The State Assembly in recent years passed similar measures, which died in the upper chamber – including in 2009, when a Democratic-led Senate rejected a same-gender marriage bill, dealing a stunning setback to the same-gender rights movement.
Several developments this year helped revive the state’s same-gender marriage movement.

Top priority for Governor CuomoGovernor Cuomo, a popular first-term Democrat who’s enjoyed unusual success working with the state legislature, made passage of the bill a top priority. Major same-gender rights groups who operated independently in the past formed a coalition, New Yorkers United for Marriage, which raised some $2 million to advance the bill. And big-name New Yorkers publicly pushed for the bill: from Mayor Michael Bloomberg and Barbara Bush, daughter of former President George W. Bush.

The public also moved decisively in the direction of support for same-gender marriage this year.

A Gallup poll last month showed 53 percent of Americans were in support of legalized same-gender marriage – the first majority Gallup ever recorded on the issue. A widely cited Siena Research Institute poll in April found that 58 percent of New York voters backed same-gender marriage.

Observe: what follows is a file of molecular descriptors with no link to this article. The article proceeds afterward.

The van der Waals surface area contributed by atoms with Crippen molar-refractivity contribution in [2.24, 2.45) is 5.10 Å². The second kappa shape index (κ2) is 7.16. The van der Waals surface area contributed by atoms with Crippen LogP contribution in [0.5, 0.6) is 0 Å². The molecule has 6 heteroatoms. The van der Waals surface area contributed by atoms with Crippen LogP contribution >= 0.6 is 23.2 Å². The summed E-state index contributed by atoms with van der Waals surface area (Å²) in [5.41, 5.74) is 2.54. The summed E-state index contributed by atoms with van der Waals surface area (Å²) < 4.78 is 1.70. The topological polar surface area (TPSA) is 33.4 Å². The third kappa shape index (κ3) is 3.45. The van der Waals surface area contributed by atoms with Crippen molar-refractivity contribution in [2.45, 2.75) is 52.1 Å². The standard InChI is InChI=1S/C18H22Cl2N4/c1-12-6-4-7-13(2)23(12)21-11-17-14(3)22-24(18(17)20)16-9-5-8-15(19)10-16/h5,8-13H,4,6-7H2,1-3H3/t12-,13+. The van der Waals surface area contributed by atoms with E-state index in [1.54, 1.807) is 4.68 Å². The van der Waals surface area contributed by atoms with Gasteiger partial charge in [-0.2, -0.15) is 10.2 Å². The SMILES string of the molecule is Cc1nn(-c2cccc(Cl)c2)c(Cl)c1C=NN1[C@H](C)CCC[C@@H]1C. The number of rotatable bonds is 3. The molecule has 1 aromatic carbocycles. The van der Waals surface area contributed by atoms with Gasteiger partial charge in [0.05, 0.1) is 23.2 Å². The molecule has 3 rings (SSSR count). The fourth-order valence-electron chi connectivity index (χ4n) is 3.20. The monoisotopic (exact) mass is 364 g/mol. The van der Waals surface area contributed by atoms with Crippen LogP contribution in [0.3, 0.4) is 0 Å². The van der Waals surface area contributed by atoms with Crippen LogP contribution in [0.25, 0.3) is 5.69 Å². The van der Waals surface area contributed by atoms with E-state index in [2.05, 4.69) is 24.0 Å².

Opponents of the same-gender marriage bill were equally outspoken. The New York State Conservative Party, which makes influential endorsements, threatened to drop from its ticket any Republican who voted for the bill. Religious groups encouraged thousands of members to call, write, and email state representatives and urge them to oppose the bill.

The state’s Roman Catholic Church – which represents some seven million members and about 40 percent of New York voters – came out strongly against the measure. Church leaders said the law would threaten traditional marriage. “We worry that both marriage and the family will be undermined by this tragic presumption of government in passing this legislation that attempts to redefine these cornerstones of civilization,” the state’s seven bishops and archbishop said in a statement after the vote Friday night.